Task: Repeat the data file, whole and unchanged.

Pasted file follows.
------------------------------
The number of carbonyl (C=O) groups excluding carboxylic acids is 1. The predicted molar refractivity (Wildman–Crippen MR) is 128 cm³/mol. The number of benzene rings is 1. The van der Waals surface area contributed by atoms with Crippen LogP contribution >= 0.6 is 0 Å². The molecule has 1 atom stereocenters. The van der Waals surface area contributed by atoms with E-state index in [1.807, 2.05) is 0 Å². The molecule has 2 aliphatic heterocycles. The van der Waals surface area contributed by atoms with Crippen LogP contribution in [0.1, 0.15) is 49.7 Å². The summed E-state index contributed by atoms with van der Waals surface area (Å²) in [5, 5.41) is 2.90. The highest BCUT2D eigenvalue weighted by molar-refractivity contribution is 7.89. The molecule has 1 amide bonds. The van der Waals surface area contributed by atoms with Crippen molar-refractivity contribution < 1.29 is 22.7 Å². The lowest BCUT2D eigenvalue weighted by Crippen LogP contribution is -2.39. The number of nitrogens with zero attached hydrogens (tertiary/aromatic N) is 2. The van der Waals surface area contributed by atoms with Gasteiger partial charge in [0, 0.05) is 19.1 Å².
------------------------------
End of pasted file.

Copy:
The number of carbonyl (C=O) groups excluding carboxylic acids is 1. The predicted molar refractivity (Wildman–Crippen MR) is 128 cm³/mol. The number of benzene rings is 1. The van der Waals surface area contributed by atoms with Crippen LogP contribution >= 0.6 is 0 Å². The molecule has 1 atom stereocenters. The van der Waals surface area contributed by atoms with E-state index in [1.807, 2.05) is 0 Å². The molecule has 2 aliphatic heterocycles. The van der Waals surface area contributed by atoms with Crippen LogP contribution in [0.1, 0.15) is 49.7 Å². The summed E-state index contributed by atoms with van der Waals surface area (Å²) in [5, 5.41) is 2.90. The highest BCUT2D eigenvalue weighted by molar-refractivity contribution is 7.89. The molecule has 1 amide bonds. The van der Waals surface area contributed by atoms with Crippen molar-refractivity contribution < 1.29 is 22.7 Å². The lowest BCUT2D eigenvalue weighted by Crippen LogP contribution is -2.39. The number of nitrogens with zero attached hydrogens (tertiary/aromatic N) is 2. The van der Waals surface area contributed by atoms with Gasteiger partial charge in [0, 0.05) is 19.1 Å².